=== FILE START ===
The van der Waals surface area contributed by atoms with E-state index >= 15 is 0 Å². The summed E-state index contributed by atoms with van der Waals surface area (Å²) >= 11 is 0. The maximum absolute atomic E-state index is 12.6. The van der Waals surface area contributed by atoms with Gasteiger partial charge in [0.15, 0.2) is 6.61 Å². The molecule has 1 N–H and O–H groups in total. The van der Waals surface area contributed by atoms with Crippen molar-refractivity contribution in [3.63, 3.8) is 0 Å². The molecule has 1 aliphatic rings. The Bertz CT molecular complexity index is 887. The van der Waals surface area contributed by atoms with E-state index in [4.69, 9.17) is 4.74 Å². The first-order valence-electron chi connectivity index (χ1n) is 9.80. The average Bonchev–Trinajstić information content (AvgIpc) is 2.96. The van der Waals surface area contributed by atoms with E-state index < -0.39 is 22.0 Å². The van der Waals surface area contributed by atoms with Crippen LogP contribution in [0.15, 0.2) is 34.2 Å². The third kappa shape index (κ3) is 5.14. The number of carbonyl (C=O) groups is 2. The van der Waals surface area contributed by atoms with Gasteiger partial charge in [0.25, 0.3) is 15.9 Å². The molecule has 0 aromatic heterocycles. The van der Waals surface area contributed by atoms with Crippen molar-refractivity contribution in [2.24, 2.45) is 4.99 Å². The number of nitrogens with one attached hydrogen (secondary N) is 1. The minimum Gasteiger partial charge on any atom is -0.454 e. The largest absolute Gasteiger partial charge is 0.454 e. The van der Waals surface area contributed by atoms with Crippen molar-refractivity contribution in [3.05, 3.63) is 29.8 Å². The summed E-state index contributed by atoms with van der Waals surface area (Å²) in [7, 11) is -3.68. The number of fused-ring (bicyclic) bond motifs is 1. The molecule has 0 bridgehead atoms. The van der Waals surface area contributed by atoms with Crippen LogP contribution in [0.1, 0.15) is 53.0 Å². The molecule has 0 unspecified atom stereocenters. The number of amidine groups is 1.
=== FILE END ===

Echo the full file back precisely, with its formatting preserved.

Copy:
The van der Waals surface area contributed by atoms with E-state index >= 15 is 0 Å². The summed E-state index contributed by atoms with van der Waals surface area (Å²) >= 11 is 0. The maximum absolute atomic E-state index is 12.6. The van der Waals surface area contributed by atoms with Gasteiger partial charge in [0.15, 0.2) is 6.61 Å². The molecule has 1 N–H and O–H groups in total. The van der Waals surface area contributed by atoms with Crippen molar-refractivity contribution in [3.63, 3.8) is 0 Å². The molecule has 1 aliphatic rings. The Bertz CT molecular complexity index is 887. The van der Waals surface area contributed by atoms with E-state index in [4.69, 9.17) is 4.74 Å². The first-order valence-electron chi connectivity index (χ1n) is 9.80. The average Bonchev–Trinajstić information content (AvgIpc) is 2.96. The van der Waals surface area contributed by atoms with E-state index < -0.39 is 22.0 Å². The van der Waals surface area contributed by atoms with Crippen LogP contribution in [0.15, 0.2) is 34.2 Å². The third kappa shape index (κ3) is 5.14. The number of carbonyl (C=O) groups is 2. The van der Waals surface area contributed by atoms with Gasteiger partial charge in [0.25, 0.3) is 15.9 Å². The molecule has 0 aromatic heterocycles. The van der Waals surface area contributed by atoms with Crippen molar-refractivity contribution in [2.24, 2.45) is 4.99 Å². The number of nitrogens with one attached hydrogen (secondary N) is 1. The minimum Gasteiger partial charge on any atom is -0.454 e. The largest absolute Gasteiger partial charge is 0.454 e. The van der Waals surface area contributed by atoms with Crippen molar-refractivity contribution in [3.05, 3.63) is 29.8 Å². The summed E-state index contributed by atoms with van der Waals surface area (Å²) in [7, 11) is -3.68. The number of fused-ring (bicyclic) bond motifs is 1. The molecule has 0 bridgehead atoms. The van der Waals surface area contributed by atoms with Crippen LogP contribution in [0.1, 0.15) is 53.0 Å². The molecule has 0 unspecified atom stereocenters. The number of amidine groups is 1.